The 8 Best Proximity Sensors
This wiki has been updated 7 times since it was first published in October of 2019. From manufacturing and production processes to motion-activated lights and car alarms, many modern devices depend on proximity sensors to detect the presence of objects without making any physical contact. Our rankings cover several types designed for various purposes, including close-range, capacitive units and longer-range, passive infrared models. When users buy our independently chosen editorial picks, we may earn commissions to help fund the Wiki. Skip to the best proximity sensor on Amazon.
November 12, 2019:
While their base technology and resultant functionality can vary considerably, proximity sensors are united by their common purpose: to detect the presence of objects without making physical contact. Their applications are too many to name, but some of the common ways you’ve likely interacted with one are via car alarms, front-door motion lights, automatic garage doors and self-parking vehicles. While some of the theory behind these devices can be a bit mind-numbing, the easiest way to think of a simple proximity sensor is as a fancy switch that’s actuated by the movement of mass.
While some of the items in this category – such as the Guardline FBA GL5000 and the Sensky BS010H – require very little experience to install properly, others – such as the Changzhou Rattm Motor Co. SN04-N and the Taiss LJC18A3 – require hardwire installations that should only be attempted by a reputable, licensed electrician – for safety's sake. The scope of these rankings is too narrow to cover every type of proximity sensor out there, but we have touched on many of the common kinds, such as:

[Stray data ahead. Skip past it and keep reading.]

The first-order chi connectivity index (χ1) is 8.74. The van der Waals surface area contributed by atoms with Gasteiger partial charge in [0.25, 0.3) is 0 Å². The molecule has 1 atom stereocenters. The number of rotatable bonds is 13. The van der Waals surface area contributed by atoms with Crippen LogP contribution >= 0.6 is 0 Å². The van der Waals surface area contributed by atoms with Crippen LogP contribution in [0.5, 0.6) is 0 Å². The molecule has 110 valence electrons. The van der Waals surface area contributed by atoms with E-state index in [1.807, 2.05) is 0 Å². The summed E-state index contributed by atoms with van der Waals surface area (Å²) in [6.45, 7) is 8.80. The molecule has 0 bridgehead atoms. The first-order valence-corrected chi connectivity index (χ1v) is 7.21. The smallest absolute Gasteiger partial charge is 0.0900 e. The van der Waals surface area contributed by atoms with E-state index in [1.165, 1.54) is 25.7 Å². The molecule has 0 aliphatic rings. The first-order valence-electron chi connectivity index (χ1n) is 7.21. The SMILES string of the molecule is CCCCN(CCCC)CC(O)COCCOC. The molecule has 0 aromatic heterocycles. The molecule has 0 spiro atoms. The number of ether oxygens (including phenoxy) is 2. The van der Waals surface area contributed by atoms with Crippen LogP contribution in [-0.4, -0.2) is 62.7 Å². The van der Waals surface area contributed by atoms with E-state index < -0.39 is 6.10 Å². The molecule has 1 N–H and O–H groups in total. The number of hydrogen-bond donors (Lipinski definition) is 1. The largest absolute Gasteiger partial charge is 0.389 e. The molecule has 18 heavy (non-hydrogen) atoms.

Inductive: Commonly used in manufacturing and production processes, inductive proximity sensors – like the Changzhou Rattm Motor Co. SN04-N – use electromagnetic fields to detect the presence of inductive metals, like steel or iron alloys. When such a material enters the sensor's field, induced eddy currents alter the field's frequency, signalling the unit to change states.
As a solid-state device (no moving parts), inductive sensors have a good reputation for durability. However, they’re limited by the narrow scope of the materials they can recognize, and the short range allowed by their magnetic fields (typically a matter of millimeters).
Capacitive: Sometimes attached to 3D printers, capacitive proximity sensors – like the Taiss LJC18A3 – function in a matter not unlike their inductive counterparts, monitoring capacitance between two conduction plates. When an object enters their sensing zone, capacitance is altered, notifying the device that it’s time to go to work.
Like inductive options, their range is limiting. But unlike inductive options, they can detect the presence of non-ferrous materials. They can also detect the presence of clear liquids or objects, unlike photoelectric options. However, this ability can turn out to be a double-edged sword in some contexts, as it may result in nuisance triggering. So, when it comes to monitoring ferrous metals, inductive sensors are often the preference.
Passive-Infrared: This very-popular option uses infrared technology to look for heat, and recognizes when it moves. It’s the operating principle that’s behind most motion lights, and offerings like the Sensky BS010H and the Enerlites MPC-50V.
Ultrasonic: The same way bats use echolocation to see at night, ultrasonic proximity sensors use sound waves to feel for close-by objects. One example of an offering in our rankings that uses an ultrasonic sensor is the Zone Tech PS0001.